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Baby Your Baby: Teething

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Most babies get their first tooth around six months of age. Before that happens, they start teething. (Photo: KUTV)

(KUTV) -- Most babies get their first tooth around six months of age. Before that happens, they start teething. This usually begins around the four-month mark and can mean fussiness, drooling, and even a low-grade fever for baby.


“What we find is that a child can often be a little bit more irritable. They can just have some difficulty sleeping at night. Sometimes they are just generally fuzzy or uncomfortable,” says Dr. Catherine Strasser, a Pediatrician at Intermountain Layton Parkway Clinic.

Dr. Strasser says before you assume your child’s fussiness is because of teething, double-check to make sure it’s not something more serious.

“What I always want to caution parents about when we’re talking about teething is if a child has a true fever and it’s 100.4 or higher, that’s more likely to be associated with an infection of some sort and not teething. If your child has diarrhea or rash, again, those are probably not associated with teething. It’s probably due to another illness,” says Dr. Strasser.

If your child is teething, there are a number of products that can help. Products that cool or cold in the mouth can be comforting to baby. Dr. Strasser says using a traditional teething ring is great, and you can put in them in the refrigerator, but do not freeze them. The freezer temperature is too cold for a baby’s gums.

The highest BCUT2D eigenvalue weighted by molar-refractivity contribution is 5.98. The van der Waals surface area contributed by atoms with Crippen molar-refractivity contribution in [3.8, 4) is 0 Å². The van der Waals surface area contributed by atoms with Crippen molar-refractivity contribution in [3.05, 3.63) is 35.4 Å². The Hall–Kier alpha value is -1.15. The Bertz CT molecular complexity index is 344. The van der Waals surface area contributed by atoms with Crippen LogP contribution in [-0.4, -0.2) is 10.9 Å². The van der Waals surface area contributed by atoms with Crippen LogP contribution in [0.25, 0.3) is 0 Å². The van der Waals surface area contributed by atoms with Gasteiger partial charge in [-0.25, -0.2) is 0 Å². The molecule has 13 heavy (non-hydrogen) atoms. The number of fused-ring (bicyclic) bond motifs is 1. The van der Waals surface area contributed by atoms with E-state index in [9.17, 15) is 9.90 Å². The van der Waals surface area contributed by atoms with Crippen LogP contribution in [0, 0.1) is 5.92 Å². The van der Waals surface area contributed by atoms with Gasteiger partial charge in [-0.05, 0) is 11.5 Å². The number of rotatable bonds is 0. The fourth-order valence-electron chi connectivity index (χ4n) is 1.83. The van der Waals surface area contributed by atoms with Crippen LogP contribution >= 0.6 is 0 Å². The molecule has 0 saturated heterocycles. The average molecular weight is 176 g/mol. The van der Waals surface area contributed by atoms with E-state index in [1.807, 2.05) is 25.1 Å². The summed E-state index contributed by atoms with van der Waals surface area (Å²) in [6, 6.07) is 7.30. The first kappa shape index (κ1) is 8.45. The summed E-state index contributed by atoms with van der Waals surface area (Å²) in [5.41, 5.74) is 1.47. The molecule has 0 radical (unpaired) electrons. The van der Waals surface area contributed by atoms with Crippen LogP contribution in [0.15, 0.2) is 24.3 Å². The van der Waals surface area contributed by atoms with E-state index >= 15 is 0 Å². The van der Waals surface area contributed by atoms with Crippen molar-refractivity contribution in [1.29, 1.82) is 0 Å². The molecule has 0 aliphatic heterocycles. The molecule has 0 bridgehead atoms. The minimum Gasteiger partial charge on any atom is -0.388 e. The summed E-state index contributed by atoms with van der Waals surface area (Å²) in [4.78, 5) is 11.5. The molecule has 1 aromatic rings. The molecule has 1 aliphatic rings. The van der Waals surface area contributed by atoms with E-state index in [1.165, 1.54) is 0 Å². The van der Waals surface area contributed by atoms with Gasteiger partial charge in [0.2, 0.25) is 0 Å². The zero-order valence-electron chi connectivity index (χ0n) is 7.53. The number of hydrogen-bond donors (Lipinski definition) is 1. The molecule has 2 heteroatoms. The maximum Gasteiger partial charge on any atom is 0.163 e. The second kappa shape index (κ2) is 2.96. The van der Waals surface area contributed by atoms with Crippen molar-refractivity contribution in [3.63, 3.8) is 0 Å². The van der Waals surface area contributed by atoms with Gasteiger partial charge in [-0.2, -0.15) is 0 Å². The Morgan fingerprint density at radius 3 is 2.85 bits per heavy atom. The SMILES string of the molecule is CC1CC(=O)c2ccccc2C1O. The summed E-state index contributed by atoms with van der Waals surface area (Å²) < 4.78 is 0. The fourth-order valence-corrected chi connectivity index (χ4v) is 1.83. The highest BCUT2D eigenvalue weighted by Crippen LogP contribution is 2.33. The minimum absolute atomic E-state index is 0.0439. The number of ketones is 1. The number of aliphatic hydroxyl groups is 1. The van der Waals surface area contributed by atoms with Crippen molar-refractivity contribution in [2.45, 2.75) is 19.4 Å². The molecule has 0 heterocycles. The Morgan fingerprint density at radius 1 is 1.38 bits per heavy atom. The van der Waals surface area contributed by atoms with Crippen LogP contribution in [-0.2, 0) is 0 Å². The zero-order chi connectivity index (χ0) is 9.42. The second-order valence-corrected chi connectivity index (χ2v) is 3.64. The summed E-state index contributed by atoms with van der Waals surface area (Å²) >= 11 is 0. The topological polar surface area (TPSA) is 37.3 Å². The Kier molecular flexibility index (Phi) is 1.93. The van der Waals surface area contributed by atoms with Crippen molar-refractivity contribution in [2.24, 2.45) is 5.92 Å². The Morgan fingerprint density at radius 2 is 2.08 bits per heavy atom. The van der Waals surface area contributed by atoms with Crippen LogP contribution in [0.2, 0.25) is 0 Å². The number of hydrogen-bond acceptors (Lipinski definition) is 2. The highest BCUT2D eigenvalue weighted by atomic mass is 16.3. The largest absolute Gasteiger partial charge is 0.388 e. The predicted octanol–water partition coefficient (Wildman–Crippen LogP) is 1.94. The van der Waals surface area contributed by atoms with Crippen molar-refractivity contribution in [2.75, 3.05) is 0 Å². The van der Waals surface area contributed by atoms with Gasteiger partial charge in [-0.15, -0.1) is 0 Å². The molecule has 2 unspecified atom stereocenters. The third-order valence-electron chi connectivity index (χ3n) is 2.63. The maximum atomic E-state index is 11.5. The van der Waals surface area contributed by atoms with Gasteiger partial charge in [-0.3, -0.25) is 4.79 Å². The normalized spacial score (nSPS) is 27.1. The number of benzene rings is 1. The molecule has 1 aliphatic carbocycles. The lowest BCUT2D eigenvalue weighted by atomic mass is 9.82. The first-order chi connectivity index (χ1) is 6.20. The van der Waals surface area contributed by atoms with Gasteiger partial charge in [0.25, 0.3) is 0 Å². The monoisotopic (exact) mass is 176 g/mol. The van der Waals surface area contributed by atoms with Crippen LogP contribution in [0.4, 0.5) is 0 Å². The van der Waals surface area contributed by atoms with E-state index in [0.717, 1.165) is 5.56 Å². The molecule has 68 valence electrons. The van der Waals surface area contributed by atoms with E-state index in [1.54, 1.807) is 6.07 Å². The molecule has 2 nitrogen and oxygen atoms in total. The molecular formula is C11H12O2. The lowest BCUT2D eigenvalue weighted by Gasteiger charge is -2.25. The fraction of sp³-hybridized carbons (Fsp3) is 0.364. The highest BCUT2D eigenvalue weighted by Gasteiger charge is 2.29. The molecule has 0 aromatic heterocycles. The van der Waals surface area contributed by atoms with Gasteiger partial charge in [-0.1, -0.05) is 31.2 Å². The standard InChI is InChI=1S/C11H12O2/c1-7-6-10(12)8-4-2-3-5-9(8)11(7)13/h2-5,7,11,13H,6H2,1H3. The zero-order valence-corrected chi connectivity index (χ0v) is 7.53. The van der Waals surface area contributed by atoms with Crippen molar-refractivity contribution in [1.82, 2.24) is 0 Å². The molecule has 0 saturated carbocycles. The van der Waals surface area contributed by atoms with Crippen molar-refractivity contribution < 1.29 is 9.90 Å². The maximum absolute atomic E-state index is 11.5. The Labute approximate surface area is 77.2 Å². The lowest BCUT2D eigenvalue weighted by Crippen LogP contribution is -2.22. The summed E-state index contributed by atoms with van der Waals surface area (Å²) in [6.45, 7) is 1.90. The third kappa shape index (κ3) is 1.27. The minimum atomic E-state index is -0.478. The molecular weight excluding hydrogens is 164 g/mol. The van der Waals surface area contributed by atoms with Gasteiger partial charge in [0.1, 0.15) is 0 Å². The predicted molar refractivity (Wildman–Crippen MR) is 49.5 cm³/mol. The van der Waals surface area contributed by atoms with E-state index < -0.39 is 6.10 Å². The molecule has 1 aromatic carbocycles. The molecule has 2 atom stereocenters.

One easy thing a family can do for a teething baby is take a wet washcloth, fold it up, and put it in a bag. Put it in the freezer and let it get cold. Take it out, let it thaw a little bit, and then baby can gnaw and chew on the washcloth. This can be very comforting and soothing.

If you’re on-the-go, a teething necklace for mom is a good option.

“These are BPA free, they are a silicon based hard plastic that the baby can gnaw and chew on a lot of different sizes on a toy like this feels good for a baby,” says Dr. Strasser.

If your child is really struggling and needs something more at night, go ahead with the children’s Tylenol. However, Dr. Strasser recommends stay away from topical numbing gels.

“[Gels] contain benzocaine and often times the benzocaine in there can be harmful to small infants. It’s not recommended for children under two. Benzocaine can actually cause something called Methemoglobinemia where a baby’s heme molecule inside the red blood cell can’t carry oxygen very well so it can be rapidly toxic to babies if we’re overdosing them on benzocaine.

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